Baseline results from NenŨnkUmbi/EdaHiYedo: A randomized clinical trial to improve sexual and reproductive health among American Indian adolescents

Elizabeth Rink, Mike Anastario, Malory Peterson, Paula FireMoon, Olivia Johnson, Ramey GrowingThunder, Adriann Ricker, Genevieve Cox, Shannon Holder, Julie A. Baldwin

Research output: Contribution to journalArticlepeer-review

1 Scopus citations

Abstract

We report on baseline findings from NenUnkUmbi/EdaHiYedo, a community based participatory research randomized controlled trial with American Indian adolescents to reduce sexual and reproductive health disparities. American Indian adolescents aged 13−19 years participated in a baseline survey that was administered in five schools. We used zero-inflated negative binomial regression to evaluate how the count of protected sexual acts was associated with independent variables of interest. We stratified models by self-reported gender of adolescents and tested for a two-way interaction effect between gender and the independent variable of interest. Two hundred twenty-three girls and 222 boys (n = 445) were sampled. The average number of lifetime partners was 1.0 (standard deviation = 1.7). Each additional lifetime partner was associated with a 50% increase in the number of protected sexual acts incident rate ratio (IRR = 1.5, 95% confidence interval [CI] 1.1−1.9) and more than a twofold increase in the likelihood of not having protected sexual acts (adjusted odd ratio [aOR] = 2.6, 95% CI 1.3−5.1). Each additional number of substances used in adolescentss' lifetime was associated with an increased likelihood of not having protected sexual acts (aOR = 1.2, 95% CI 1.0−1.5). In boys, each one standard deviation increase in depression severity was associated with a 50% reduction in the number of times a condom was used adjusted IRR (aIRR = 0.5, 95% CI 0.4−0.6, p <.001). Each 1-unit increase in positive prospections of pregnancy was associated with a pronounced decrease likelihood of not having protected sexual acts (aOR = 0.01, 95% CI 0.0−0.1). Findings support the importance of tribally driven tailoring of sexual and reproducive health interventions and services for American Indian adolescents.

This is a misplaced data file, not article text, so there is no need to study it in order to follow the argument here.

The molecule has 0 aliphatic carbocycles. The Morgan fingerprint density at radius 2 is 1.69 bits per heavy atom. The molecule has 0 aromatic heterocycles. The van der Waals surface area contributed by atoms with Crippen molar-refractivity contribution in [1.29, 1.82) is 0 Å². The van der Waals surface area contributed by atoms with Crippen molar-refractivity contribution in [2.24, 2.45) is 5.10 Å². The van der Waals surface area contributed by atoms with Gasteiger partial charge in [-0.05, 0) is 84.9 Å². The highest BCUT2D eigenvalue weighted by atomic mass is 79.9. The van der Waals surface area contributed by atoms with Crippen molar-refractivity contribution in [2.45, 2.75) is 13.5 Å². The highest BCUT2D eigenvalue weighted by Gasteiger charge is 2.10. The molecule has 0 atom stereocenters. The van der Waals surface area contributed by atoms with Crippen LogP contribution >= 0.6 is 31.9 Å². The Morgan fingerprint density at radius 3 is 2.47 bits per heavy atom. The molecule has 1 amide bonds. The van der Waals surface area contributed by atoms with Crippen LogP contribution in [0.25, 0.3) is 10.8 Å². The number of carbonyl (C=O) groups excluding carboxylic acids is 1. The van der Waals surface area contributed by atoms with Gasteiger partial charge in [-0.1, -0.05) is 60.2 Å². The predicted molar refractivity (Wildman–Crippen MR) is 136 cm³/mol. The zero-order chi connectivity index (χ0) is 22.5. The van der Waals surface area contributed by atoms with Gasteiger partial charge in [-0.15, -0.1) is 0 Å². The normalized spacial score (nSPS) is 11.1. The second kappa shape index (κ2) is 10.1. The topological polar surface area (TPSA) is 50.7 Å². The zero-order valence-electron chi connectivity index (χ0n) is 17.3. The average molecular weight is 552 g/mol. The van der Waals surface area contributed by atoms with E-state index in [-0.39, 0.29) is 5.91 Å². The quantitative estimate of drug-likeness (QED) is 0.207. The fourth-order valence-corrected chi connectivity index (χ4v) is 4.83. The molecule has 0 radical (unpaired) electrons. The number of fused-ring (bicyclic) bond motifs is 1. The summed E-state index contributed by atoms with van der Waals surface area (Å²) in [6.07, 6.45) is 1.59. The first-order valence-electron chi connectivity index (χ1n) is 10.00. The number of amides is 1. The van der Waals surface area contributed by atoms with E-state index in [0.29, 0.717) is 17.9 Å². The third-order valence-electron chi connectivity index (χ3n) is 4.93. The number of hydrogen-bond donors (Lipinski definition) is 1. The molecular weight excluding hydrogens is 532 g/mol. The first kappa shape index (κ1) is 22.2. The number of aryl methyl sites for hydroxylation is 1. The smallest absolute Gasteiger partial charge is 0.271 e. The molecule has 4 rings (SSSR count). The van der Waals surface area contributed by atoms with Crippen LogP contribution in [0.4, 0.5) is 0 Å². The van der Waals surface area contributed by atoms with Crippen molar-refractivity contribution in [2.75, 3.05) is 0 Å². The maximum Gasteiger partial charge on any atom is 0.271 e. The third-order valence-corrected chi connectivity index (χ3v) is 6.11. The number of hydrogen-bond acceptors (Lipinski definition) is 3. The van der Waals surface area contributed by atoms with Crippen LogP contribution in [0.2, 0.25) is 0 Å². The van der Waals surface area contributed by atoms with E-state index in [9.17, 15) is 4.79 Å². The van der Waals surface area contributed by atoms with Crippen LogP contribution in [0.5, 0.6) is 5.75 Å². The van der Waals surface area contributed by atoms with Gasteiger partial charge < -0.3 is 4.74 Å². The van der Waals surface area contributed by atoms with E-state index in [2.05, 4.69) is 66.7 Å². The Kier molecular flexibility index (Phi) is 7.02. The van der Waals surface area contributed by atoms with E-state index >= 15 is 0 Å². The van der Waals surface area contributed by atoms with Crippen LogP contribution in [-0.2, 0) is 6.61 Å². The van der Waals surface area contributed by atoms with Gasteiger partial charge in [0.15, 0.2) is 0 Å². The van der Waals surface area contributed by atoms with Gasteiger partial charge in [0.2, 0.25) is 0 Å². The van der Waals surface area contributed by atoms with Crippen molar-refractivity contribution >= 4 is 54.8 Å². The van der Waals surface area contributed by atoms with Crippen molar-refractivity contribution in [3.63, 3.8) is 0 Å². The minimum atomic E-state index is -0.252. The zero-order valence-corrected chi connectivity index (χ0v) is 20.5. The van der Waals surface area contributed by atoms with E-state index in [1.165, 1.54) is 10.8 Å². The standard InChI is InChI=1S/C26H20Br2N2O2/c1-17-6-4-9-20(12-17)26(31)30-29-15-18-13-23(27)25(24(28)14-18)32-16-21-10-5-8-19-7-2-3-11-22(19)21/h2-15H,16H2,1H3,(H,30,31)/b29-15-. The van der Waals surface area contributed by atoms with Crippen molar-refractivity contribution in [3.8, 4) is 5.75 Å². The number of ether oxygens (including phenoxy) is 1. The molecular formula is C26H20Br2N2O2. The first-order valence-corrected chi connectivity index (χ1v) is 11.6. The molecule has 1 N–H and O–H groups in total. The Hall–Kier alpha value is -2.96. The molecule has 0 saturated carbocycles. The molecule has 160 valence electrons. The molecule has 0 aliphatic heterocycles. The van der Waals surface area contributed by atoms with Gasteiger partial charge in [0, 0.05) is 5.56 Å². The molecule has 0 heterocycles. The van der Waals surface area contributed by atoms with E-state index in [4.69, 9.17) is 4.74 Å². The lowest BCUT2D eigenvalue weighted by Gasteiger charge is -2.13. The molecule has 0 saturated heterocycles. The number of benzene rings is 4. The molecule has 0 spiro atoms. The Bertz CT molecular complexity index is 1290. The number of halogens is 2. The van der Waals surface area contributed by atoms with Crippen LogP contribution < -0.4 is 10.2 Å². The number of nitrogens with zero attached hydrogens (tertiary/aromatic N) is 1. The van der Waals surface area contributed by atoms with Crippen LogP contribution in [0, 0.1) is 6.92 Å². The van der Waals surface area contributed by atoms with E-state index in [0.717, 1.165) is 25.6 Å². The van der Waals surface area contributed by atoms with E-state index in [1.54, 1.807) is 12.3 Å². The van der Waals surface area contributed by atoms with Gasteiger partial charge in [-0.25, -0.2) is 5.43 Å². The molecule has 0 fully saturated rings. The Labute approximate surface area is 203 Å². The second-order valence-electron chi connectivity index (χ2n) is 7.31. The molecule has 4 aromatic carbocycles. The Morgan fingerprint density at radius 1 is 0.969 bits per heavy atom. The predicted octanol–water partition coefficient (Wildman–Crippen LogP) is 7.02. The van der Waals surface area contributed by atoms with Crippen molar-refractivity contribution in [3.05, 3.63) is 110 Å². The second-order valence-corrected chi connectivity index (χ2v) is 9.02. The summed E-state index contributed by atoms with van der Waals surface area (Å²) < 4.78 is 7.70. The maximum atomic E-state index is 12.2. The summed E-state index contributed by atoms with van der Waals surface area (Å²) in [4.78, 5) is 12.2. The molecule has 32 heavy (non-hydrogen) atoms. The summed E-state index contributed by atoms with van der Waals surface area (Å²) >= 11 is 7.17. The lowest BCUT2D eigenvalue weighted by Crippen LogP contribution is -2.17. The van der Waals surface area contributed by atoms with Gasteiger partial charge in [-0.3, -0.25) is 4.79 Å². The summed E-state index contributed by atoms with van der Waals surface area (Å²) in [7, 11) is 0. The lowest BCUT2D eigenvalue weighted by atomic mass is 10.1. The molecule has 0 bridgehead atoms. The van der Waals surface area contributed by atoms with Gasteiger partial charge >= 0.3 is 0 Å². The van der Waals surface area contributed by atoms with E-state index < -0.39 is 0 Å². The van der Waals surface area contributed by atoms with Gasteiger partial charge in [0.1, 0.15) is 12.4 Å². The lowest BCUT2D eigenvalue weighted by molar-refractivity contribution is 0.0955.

Original languageEnglish (US)
Pages (from-to)844-859
Number of pages16
JournalJournal of Adolescence
Volume95
Issue number4
DOIs
StatePublished - Jun 2023

Keywords

  • American Indian adolescents
  • community based participatory research
  • randomized control trial
  • sexual and reproductive health

ASJC Scopus subject areas

  • Pediatrics, Perinatology, and Child Health
  • Social Psychology
  • Developmental and Educational Psychology
  • Psychiatry and Mental health

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